Women at the United Nations

On 10 December 1948, at the initiative of Eleanor Roosevelt, the United Nations Charter was supplemented by the “Universal Declaration of Human Rights”.This was tantamount to a spiritual revolution. It was a woman who extended the formal-legal alliance between states with a previously unconsidered component: the appreciation of each individual human life.

With this, politicians and citizens were made aware that prosperity, freedom and peace can only be achieved if each individual is regarded as valuable and equal, regardless of nationality, colour, religion or gender.

Originally, the UN had been founded as an anti-war alliance against the Axis of the Second World War. Among the founders were Joseph Stalin and Chiang Kai-Shek who were, in addition to the monstrous atrocities committed by the war powers, responsible for the death of millions of their own people.

Most of the other leaders from Central and South America, Canada, New Zealand, Australia and United States were guilty of unimaginable cruelty towards the indigenous populations and religious minorities in the countries their armies had conquered.
Despite the ratification of the UN Charter, US President Harry Truman had no problem ordering the dropping of atomic bombs on innocent people in Hiroshima and Nagasaki.

It would be “begging the question” to ask whether the heads of the states of the United Nations at that time were willing and able to make a viable contribution to the welfare of the Jewish and Arab population for the future in Palestine, in the adoption of UN Resolution 181.
Subsequently, the fate of the people of Israel and Palestine was decided by the tactical, strategic interests of the great powers, who bear responsibility for the inevitable consequences of those decisions, to this day.

Eleanor Roosevelt, niece of Theodore and wife of Franklin D. Roosevelt, knew the mechanisms of power only too well. Her conviction has been summed up as that “men go into politics to pursue their own careers, while women enter politics to change society“. She therefore regarded it as an obligation for women to take an active part in all political decisions.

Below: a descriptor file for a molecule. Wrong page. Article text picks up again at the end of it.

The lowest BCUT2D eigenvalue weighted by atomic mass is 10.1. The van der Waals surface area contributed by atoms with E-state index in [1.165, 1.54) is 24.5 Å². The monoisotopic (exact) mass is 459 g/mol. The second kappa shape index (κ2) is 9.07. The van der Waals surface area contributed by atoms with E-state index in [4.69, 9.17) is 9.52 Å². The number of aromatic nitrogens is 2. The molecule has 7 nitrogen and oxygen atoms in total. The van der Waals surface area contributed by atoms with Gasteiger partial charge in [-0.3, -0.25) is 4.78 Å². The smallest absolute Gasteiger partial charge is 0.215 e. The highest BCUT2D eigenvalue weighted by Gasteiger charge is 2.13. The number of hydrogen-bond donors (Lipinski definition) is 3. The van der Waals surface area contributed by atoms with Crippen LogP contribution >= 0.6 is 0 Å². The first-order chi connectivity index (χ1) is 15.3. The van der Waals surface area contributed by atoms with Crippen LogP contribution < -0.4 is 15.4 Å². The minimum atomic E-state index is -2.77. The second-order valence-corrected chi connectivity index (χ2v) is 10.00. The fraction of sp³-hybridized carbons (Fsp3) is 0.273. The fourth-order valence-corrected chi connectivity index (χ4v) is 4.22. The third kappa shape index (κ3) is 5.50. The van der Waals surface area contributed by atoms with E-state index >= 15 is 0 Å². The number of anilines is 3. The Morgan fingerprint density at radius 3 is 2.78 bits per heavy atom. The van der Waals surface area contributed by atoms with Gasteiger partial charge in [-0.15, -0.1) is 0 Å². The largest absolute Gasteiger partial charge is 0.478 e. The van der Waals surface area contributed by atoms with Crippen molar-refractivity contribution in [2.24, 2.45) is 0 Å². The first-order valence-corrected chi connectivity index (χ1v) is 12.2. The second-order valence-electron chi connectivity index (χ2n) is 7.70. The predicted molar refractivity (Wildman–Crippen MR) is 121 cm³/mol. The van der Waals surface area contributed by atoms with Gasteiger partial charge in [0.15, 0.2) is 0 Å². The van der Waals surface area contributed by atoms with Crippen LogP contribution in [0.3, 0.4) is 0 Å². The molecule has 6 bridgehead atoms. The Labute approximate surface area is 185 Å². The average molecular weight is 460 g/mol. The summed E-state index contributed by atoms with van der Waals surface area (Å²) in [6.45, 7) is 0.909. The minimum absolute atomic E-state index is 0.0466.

A mother of six children, she had recognized a fundamental contradiction between the needs of human beings and the norm of politics. This contradiction can be seen as the root of conflict. Children from ‘warm-hearted families’ learn to treat each other with kindness and respect, to listen, obey, to share, to be honest, not to use violence and to seek success through achievement. As soon as they are old enough to go out on their own, they gain a perception that much of reality is determined by aggression, competition, greed, manipulation, self-deception and egomania. They get strongly influenced by the image of military prowess, including the unnatural concept that giving one’s life for a country is a blessed act.

Family values, the ‘feminine qualities’ of love and care, are often discarded or are interpreted as weakness. They may often be replaced by the ‘masculine logic’ that a strong leader is characterized by rationality and assertiveness. Few realize that strong leaders may have a tendency to megalomania.

In several respects the world has not advanced much from its condition in 1948. Today – 70 years later – racism, land appropriation, arbitrariness, exploitation, the elimination of political opponents, warfare and a long list of atrocities committed by human beings are still the daily diet.

Seventy years of unresolved status have also strengthened the militant wings among both Israelis and Palestinians who want to enforce, by all or any means, their own vision of borders.

For the moderate, gentle, peaceful citizens, hope of a respectful and sustainable peace agreement becomes more and more distant. Politicians use distrust and fear as a tool to gain support, and this, combined with the clear absence of international diplomatic presence, forces the polarization of societies, enhances mistrust and fear, and these in turn lead to violent action at both state and civil levels.

The United Nations Organization has, however, changed significantly in these 70 years. While there are still many states represented by leaders not unlike those of 1945, women and men at the UN have worked tirelessly to implement the aims of the Charter. Highly meaningful resolutions that the Security Council has adopted include: UNSCR 1325

This resolution affirms the important role of women in the prevention and resolution of conflict, peace negotiations, peace-building, peacekeeping and humanitarian response.

In post-conflict reconstruction (PCR), it stresses the importance of equal participation of women, and their full involvement in all efforts for the maintenance and promotion of peace and security.Resolution 1325 urges all players to increase and welcome the participation of women, and incorporate gender perspectives into, all United Nations peace and security efforts.